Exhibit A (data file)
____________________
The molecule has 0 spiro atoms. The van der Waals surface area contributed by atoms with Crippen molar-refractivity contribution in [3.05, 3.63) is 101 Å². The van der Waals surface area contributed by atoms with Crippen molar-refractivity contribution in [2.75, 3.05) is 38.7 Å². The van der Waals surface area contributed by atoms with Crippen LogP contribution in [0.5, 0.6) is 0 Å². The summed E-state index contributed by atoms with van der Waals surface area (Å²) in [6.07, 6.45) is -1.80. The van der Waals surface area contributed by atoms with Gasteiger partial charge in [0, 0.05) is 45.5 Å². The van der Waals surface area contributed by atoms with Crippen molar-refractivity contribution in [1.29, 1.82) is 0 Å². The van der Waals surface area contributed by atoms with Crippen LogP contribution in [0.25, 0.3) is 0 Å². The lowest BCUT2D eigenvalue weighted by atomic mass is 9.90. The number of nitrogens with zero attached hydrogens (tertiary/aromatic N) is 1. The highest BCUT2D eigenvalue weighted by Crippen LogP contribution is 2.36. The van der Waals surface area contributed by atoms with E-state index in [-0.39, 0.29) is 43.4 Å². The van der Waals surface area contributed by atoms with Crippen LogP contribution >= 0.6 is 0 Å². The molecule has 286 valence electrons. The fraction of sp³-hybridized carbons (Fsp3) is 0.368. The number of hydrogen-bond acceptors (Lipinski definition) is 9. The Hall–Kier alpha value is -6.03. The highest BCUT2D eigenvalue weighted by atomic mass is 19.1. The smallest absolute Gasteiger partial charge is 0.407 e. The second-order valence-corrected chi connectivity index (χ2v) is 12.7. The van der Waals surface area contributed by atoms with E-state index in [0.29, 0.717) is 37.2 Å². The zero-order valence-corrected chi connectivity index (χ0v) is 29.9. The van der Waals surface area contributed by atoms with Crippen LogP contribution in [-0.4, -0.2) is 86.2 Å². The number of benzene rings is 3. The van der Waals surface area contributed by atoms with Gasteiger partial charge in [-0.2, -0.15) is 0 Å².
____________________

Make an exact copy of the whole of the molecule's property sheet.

The molecule has 0 spiro atoms. The van der Waals surface area contributed by atoms with Crippen molar-refractivity contribution in [3.05, 3.63) is 101 Å². The van der Waals surface area contributed by atoms with Crippen molar-refractivity contribution in [2.75, 3.05) is 38.7 Å². The van der Waals surface area contributed by atoms with Crippen LogP contribution in [0.5, 0.6) is 0 Å². The summed E-state index contributed by atoms with van der Waals surface area (Å²) in [6.07, 6.45) is -1.80. The van der Waals surface area contributed by atoms with Gasteiger partial charge in [0, 0.05) is 45.5 Å². The van der Waals surface area contributed by atoms with Crippen molar-refractivity contribution in [1.29, 1.82) is 0 Å². The van der Waals surface area contributed by atoms with Crippen LogP contribution in [0.25, 0.3) is 0 Å². The lowest BCUT2D eigenvalue weighted by atomic mass is 9.90. The number of nitrogens with zero attached hydrogens (tertiary/aromatic N) is 1. The highest BCUT2D eigenvalue weighted by Crippen LogP contribution is 2.36. The van der Waals surface area contributed by atoms with E-state index in [-0.39, 0.29) is 43.4 Å². The van der Waals surface area contributed by atoms with Crippen LogP contribution >= 0.6 is 0 Å². The molecule has 286 valence electrons. The fraction of sp³-hybridized carbons (Fsp3) is 0.368. The number of hydrogen-bond acceptors (Lipinski definition) is 9. The Hall–Kier alpha value is -6.03. The highest BCUT2D eigenvalue weighted by atomic mass is 19.1. The smallest absolute Gasteiger partial charge is 0.407 e. The second-order valence-corrected chi connectivity index (χ2v) is 12.7. The van der Waals surface area contributed by atoms with E-state index in [0.29, 0.717) is 37.2 Å². The zero-order valence-corrected chi connectivity index (χ0v) is 29.9. The van der Waals surface area contributed by atoms with Crippen LogP contribution in [-0.4, -0.2) is 86.2 Å². The number of benzene rings is 3. The van der Waals surface area contributed by atoms with Gasteiger partial charge in [-0.2, -0.15) is 0 Å².